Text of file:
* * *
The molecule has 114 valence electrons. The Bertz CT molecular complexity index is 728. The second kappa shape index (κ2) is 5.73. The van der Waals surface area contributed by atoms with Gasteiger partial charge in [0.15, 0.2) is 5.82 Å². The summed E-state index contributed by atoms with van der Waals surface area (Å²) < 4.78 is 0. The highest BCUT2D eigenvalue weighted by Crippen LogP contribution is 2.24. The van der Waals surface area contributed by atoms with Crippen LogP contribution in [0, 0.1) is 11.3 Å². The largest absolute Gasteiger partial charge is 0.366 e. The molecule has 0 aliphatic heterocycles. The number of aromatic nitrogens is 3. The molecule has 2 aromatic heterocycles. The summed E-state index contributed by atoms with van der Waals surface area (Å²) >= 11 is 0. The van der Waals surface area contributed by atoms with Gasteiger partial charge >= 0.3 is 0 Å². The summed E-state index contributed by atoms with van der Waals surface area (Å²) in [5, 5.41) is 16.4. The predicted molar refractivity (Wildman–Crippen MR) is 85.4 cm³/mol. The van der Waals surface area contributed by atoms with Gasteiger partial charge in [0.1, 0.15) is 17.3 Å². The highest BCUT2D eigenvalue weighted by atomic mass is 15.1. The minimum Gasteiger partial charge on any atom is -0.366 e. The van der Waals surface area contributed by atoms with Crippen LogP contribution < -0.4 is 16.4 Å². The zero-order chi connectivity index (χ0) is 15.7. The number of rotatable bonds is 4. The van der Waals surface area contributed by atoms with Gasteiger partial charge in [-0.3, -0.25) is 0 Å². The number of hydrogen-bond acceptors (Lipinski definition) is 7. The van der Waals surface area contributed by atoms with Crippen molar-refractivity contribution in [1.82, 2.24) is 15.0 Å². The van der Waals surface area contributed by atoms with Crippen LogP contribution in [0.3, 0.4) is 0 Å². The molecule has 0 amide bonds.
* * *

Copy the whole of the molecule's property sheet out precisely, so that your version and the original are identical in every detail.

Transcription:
The molecule has 114 valence electrons. The Bertz CT molecular complexity index is 728. The second kappa shape index (κ2) is 5.73. The van der Waals surface area contributed by atoms with Gasteiger partial charge in [0.15, 0.2) is 5.82 Å². The summed E-state index contributed by atoms with van der Waals surface area (Å²) < 4.78 is 0. The highest BCUT2D eigenvalue weighted by Crippen LogP contribution is 2.24. The van der Waals surface area contributed by atoms with Crippen LogP contribution in [0, 0.1) is 11.3 Å². The largest absolute Gasteiger partial charge is 0.366 e. The molecule has 0 aliphatic heterocycles. The number of aromatic nitrogens is 3. The molecule has 2 aromatic heterocycles. The summed E-state index contributed by atoms with van der Waals surface area (Å²) >= 11 is 0. The van der Waals surface area contributed by atoms with Gasteiger partial charge >= 0.3 is 0 Å². The summed E-state index contributed by atoms with van der Waals surface area (Å²) in [5, 5.41) is 16.4. The predicted molar refractivity (Wildman–Crippen MR) is 85.4 cm³/mol. The van der Waals surface area contributed by atoms with Gasteiger partial charge in [0.1, 0.15) is 17.3 Å². The highest BCUT2D eigenvalue weighted by atomic mass is 15.1. The minimum Gasteiger partial charge on any atom is -0.366 e. The van der Waals surface area contributed by atoms with Crippen LogP contribution < -0.4 is 16.4 Å². The zero-order chi connectivity index (χ0) is 15.7. The number of rotatable bonds is 4. The van der Waals surface area contributed by atoms with Gasteiger partial charge in [-0.3, -0.25) is 0 Å². The number of hydrogen-bond acceptors (Lipinski definition) is 7. The van der Waals surface area contributed by atoms with Crippen molar-refractivity contribution in [1.82, 2.24) is 15.0 Å². The van der Waals surface area contributed by atoms with Crippen LogP contribution in [0.3, 0.4) is 0 Å². The molecule has 0 amide bonds.